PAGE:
10 Financial Mistakes To Avoid This Summer
Sunshine, surf and vacations are great ways to enjoy your summer. This time of year can also be beneficial as you relax and recharge your internal batteries.
However, don’t think for a moment that summer is about tuning out and ignoring your obligations and financial best practices. When you lose sight of the hard work you’ve put in trying to take control of your finances, be careful. You can easily slip back into old ways, and lose precious financial momentum.
Today I want you to put some serious thought into these 10 common Financial Mistakes many people make during summer, so you can avoid putting yourself in a bad financial position.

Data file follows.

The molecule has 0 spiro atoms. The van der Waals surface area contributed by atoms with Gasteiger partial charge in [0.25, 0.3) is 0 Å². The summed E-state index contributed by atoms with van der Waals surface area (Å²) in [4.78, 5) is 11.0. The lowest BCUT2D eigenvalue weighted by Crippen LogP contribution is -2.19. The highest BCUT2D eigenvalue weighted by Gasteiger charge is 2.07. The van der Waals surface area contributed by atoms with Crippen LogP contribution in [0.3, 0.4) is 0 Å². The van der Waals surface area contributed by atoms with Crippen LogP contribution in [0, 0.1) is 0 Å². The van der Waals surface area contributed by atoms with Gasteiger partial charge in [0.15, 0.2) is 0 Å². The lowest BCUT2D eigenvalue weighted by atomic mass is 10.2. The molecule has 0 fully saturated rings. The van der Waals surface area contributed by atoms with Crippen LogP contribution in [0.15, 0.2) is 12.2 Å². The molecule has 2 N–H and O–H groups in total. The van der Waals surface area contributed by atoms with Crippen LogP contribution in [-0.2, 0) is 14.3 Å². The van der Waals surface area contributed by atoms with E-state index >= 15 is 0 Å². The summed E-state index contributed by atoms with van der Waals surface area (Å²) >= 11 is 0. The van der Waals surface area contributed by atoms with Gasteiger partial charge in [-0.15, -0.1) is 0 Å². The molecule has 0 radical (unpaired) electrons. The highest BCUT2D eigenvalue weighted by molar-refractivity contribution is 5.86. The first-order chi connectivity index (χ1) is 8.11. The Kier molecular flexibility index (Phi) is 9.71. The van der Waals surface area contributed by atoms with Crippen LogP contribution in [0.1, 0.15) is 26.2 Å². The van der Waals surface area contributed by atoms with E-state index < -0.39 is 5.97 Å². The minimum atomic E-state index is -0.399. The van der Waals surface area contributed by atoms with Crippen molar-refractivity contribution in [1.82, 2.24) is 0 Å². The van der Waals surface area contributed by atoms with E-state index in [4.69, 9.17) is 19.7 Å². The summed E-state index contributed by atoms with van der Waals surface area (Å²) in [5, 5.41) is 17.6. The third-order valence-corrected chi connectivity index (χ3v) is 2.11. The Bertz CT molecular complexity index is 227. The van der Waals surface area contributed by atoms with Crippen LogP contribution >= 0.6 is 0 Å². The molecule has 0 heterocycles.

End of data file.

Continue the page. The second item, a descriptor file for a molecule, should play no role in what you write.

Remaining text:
Mistake #1. Going on vacation and not sticking to your monthly budget.
For some reason, people seem to think when summer comes around, it’s okay to forget about sound spending habits and sticking to your monthly budget. You may work hard all year round to stick to your budget. Yet when you ignore your budget for the sake of having summer fun, you can quickly find yourself back where you started financially in the fall. Be strong and you can find yourself making gains instead of losses every month of the year.
Mistake #2. Not making bill and debt payments on time.
Another thing you work hard to make better during the year, yet may forget during summer, is paying down your debt and improving your credit score. If you’ve ever had not-so-good credit, and worked hard for a long time to achieve good credit, then you go on summer vacation and forget to pay your bills on time, you are shooting yourself in the foot financially. An easy way to make sure you don’t pay bills and debt payments late is to automate your payments. It’s easy to set up, then you can forget about the world for a month or so, while your bill payments are made on time automatically.
Mistake #3. Not contributing to your retirement fund regularly.